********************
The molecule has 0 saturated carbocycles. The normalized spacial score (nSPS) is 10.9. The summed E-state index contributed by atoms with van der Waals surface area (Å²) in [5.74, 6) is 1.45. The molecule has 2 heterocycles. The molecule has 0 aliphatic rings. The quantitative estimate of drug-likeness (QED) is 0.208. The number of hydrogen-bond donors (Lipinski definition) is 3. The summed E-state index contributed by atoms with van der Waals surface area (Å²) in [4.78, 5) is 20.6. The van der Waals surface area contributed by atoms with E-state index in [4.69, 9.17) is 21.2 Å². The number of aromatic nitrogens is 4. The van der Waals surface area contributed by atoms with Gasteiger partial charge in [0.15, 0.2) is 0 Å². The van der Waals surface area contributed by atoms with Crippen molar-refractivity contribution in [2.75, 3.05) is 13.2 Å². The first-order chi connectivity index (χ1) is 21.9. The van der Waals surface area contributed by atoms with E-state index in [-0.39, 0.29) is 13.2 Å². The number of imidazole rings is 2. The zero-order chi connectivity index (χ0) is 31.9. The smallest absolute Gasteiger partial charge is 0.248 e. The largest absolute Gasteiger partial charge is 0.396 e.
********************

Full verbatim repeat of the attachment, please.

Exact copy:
The molecule has 0 saturated carbocycles. The normalized spacial score (nSPS) is 10.9. The summed E-state index contributed by atoms with van der Waals surface area (Å²) in [5.74, 6) is 1.45. The molecule has 2 heterocycles. The molecule has 0 aliphatic rings. The quantitative estimate of drug-likeness (QED) is 0.208. The number of hydrogen-bond donors (Lipinski definition) is 3. The summed E-state index contributed by atoms with van der Waals surface area (Å²) in [4.78, 5) is 20.6. The van der Waals surface area contributed by atoms with E-state index in [4.69, 9.17) is 21.2 Å². The number of aromatic nitrogens is 4. The van der Waals surface area contributed by atoms with Gasteiger partial charge in [0.15, 0.2) is 0 Å². The van der Waals surface area contributed by atoms with Crippen molar-refractivity contribution in [2.75, 3.05) is 13.2 Å². The first-order chi connectivity index (χ1) is 21.9. The van der Waals surface area contributed by atoms with E-state index in [-0.39, 0.29) is 13.2 Å². The number of imidazole rings is 2. The zero-order chi connectivity index (χ0) is 31.9. The smallest absolute Gasteiger partial charge is 0.248 e. The largest absolute Gasteiger partial charge is 0.396 e.